Printmakers You Should Know: Melanie Yazzie

I wasn't planning on doing a series on American Indian printmakers in 2016, but since there's so much evocative and provoking work out there, let's keep going with Melanie Yazzie (1966-):

Image courtesy of

A member of the Navajo Nation, Yazzie grew up in Ganado, Arizona. She earned her B.F.A. at Arizona State University, Tempe. She earned her M.F.A. at the University of Colorado, Boulder, where she now teaches as a professor of art and printmaking. She is particularly interested in non-toxic printmaking techniques, and takes the ecological impact of her work into consideration (incidentally, she's a fan of Akua inks, the same ones I use in my own work).

Crow, 2013, monotype, image courtesy of
Give Me a Hand, 2011, monotype, image courtesy of
Over the course of her career, Yazzie's focus has shifted. In her earlier work, she focused on the political and social challenges of being Native American in a primarily Anglocentric society, highlighting racism, poverty, domestic abuse, and other contentious issues. Historical events and their ongoing consequences, such as the trauma of genocide, assimilation, and other 19th-century colonial measures on the part of the United States government and dominant culture, has also informed the subject matter of her work.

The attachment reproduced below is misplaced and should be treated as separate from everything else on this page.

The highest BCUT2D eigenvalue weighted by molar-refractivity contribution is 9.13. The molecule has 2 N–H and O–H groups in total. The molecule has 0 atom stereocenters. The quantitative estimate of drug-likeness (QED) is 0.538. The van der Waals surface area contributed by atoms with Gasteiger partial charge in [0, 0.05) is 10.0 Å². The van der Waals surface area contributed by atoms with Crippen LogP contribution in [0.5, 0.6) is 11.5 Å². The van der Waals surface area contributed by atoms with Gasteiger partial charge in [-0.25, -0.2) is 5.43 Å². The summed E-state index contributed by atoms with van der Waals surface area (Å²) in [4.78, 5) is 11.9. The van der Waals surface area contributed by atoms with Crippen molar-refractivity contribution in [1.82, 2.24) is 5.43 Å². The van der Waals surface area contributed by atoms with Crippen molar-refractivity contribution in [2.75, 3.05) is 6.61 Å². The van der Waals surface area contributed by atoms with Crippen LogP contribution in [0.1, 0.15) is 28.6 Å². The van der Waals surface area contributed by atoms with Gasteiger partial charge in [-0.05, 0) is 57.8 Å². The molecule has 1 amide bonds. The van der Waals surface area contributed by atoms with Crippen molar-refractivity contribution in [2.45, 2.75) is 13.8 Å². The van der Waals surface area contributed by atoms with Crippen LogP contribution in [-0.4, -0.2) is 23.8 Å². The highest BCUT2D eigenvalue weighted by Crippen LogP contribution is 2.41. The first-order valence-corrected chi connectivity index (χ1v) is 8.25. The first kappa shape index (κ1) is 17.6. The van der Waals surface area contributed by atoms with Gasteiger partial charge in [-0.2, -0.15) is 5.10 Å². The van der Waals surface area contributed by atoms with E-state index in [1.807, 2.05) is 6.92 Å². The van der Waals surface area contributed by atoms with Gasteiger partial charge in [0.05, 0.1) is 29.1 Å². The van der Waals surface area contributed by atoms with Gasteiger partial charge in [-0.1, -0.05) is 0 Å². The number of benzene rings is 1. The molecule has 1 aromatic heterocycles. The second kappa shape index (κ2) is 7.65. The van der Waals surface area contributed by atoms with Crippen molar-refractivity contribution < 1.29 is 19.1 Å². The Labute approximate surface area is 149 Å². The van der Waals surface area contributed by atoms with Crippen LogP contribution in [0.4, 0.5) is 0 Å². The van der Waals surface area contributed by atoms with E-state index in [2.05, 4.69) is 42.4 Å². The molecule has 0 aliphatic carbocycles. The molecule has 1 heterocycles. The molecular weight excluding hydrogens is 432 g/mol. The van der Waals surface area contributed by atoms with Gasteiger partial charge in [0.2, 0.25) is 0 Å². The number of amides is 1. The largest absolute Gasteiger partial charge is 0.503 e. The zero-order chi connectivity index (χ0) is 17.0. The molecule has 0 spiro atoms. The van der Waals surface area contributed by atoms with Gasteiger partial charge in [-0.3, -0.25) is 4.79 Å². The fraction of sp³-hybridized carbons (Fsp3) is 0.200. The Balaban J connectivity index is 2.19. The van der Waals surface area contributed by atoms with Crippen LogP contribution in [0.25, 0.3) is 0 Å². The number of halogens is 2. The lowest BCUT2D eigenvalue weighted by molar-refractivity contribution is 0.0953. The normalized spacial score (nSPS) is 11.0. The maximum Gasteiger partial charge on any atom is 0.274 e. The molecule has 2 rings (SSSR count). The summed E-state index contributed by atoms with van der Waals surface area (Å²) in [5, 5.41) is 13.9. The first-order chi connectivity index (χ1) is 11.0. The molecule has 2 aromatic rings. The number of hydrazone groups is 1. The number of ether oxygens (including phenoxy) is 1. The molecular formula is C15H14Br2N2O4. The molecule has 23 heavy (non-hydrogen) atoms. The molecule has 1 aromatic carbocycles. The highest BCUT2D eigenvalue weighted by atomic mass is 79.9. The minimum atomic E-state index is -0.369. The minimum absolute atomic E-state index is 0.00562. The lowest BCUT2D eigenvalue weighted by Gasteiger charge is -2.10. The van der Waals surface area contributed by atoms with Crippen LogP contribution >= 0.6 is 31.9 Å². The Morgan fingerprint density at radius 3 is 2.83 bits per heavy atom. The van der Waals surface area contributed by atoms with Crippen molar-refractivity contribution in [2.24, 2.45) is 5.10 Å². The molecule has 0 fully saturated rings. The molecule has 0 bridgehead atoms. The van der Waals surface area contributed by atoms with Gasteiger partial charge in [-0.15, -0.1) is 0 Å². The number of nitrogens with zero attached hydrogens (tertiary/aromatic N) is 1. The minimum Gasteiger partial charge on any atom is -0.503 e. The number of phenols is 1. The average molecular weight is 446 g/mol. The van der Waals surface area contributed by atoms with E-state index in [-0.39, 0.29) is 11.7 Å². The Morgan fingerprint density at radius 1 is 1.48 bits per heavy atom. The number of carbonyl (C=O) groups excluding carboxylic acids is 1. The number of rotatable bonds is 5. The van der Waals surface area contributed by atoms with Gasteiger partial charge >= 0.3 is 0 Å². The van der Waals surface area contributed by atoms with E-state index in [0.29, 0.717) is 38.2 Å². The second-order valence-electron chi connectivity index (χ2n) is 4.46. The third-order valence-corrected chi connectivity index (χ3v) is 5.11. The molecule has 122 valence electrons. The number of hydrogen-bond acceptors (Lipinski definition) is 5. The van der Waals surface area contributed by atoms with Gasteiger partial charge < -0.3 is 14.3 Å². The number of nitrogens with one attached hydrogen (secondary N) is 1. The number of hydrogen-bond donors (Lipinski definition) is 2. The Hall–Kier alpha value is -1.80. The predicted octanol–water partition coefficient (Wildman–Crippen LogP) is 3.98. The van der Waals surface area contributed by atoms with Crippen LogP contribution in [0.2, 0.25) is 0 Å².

More recently, Yazzie has focused on creating art with a more optimistic outlook. An ongoing practice throughout her career has been the necessity of creating beauty and harmony through her art, reflective the Navajo (Dine) dictum "walk in beauty."

John Blackhorse Hangs Out At Earl's, 1996, bronze, image courtesy of

Growing Stronger, 2010, bronze, image courtesy of

Strength from Within, 2004, fabricated steel, image courtesy of
A multimedia artist, Yazzie works in painting, sculpture, and printmaking. As a printmaker, she often creates complex, layered monotypes and other forms that reflect both Navajo culture as a whole and more personal biographical experiences. Animals appear frequently in her work, reflecting biographical experiences as well as broader Navajo mythologies and cosmologies. Often described as whimsical, the playful character of Yazzie's work is really a gateway to deeper conversations on American Indian identity. Through the beauty of her prints and sculpture, she invites viewers to engage the work more deeply, and reflect on personal identity, community, and history, and how they intertwine.

As a fellow printmaker, I love the collaged look of her work, and the ways in which she layers colors to created complex yet relatable images. She's clearly a technical master, but there's also a sense of play and improvisation that enhances the approachability of her work. It's why she's so effective as an artist; the playful beauty of her work invites prolonged looking and meditation.

Jackalope, 2011, monotype, image courtesy of

Image courtesy of
Through her art and lectures, Yazzie educates the public on both American Indian culture, and ongoing challenges within contemporary reservation life. Through the beauty of her work, she inspires viewers to learn not only about other cultures, but to consider the repercussions of our historical actions.

Horse in Alaska, 2011, monotype, image courtesy of

Want to learn more?


  1. Some of the prints resemble silk batik printing. -DAC


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